Crazy enough to happen, particularly in today's America?

11 comments:

Unknown said...

There's a subtle difference. One error was passive, the other was active. The Italian scientists failed to predict the earthquake, but they never claimed to be able to make such predictions. The climate scientists did claim to be able to predict climate in the future. So far, those predictions haven't come about.

Dano said...

The climate scientists did claim to be able to predict climate in the future. So far, those predictions haven't come about.

Nope.

They make projections. And they're pretty good overall.

Best,

D

PS: I can't use the underline tag??

Victor Venema said...

If anyone should fear prosecution it would be WUWT and Co. and not climate science. I do hope that that is not the way the science will be settled.

While the case in Italy sounds weird to me, I am not sure if one should frame it as an attack on science. If an architect or an engineer designs a building or bridge and it collapses, I guess that may give some juridical problems and that would be justified.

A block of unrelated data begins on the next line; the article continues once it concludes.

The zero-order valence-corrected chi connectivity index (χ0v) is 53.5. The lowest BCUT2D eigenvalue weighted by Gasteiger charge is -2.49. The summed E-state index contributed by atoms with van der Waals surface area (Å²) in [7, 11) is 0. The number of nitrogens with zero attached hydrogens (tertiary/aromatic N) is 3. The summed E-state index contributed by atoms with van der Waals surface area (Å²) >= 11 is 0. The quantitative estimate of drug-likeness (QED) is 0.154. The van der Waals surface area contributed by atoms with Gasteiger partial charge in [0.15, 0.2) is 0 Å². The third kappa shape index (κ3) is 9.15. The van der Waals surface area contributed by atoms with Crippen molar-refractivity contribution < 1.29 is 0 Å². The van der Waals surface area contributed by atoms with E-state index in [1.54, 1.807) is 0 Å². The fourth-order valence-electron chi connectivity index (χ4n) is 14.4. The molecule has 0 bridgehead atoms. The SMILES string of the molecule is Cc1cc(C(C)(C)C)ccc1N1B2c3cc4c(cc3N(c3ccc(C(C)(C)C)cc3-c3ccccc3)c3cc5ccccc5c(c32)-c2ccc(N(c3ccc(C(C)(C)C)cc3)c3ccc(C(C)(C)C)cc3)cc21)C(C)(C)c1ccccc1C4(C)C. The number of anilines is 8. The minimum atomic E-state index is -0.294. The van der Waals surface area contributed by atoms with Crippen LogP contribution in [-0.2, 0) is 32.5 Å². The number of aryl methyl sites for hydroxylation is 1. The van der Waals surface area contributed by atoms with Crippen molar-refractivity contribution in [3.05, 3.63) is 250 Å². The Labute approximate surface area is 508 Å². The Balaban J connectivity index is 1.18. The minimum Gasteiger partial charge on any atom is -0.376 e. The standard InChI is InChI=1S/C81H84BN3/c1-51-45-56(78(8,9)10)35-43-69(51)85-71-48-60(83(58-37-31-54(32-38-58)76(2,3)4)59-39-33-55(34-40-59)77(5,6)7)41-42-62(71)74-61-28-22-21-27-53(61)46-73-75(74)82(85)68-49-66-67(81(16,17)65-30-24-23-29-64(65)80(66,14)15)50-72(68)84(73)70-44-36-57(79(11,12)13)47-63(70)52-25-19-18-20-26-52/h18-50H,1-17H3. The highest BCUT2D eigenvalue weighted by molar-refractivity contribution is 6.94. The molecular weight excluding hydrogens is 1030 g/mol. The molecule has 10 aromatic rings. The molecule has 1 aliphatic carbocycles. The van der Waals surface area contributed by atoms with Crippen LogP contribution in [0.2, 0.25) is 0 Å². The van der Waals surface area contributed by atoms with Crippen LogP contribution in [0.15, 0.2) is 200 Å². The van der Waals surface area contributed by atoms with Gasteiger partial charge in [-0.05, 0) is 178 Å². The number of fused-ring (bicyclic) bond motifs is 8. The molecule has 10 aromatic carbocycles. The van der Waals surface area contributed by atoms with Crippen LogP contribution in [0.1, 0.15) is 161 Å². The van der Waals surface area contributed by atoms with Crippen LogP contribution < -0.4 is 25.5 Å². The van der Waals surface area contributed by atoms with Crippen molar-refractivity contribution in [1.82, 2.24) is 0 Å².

The map with the risk of Earth quakes could be seen to be similar to a building design.

On the other hand, one Earth quake does not invalidate a map and all the other claims of the prosecutor also sound strange.

Unknown said...

Hi, Dano --

No, the projections came out wrong. The IPCC said tHat temp would rise at a rate of .3 degrees per decade, but temps were essentially flat for 15 or 16 years. They said hurricanes would be worse. Instead, the US hasn't been hit with a Class 3,4 or 5 for a record number of years. The models said warming in the lower troposphere would be higher than at ground level. Instead, there has been less warming there.

David inCal

David Appell said...

By their very nature, all projections are wrong.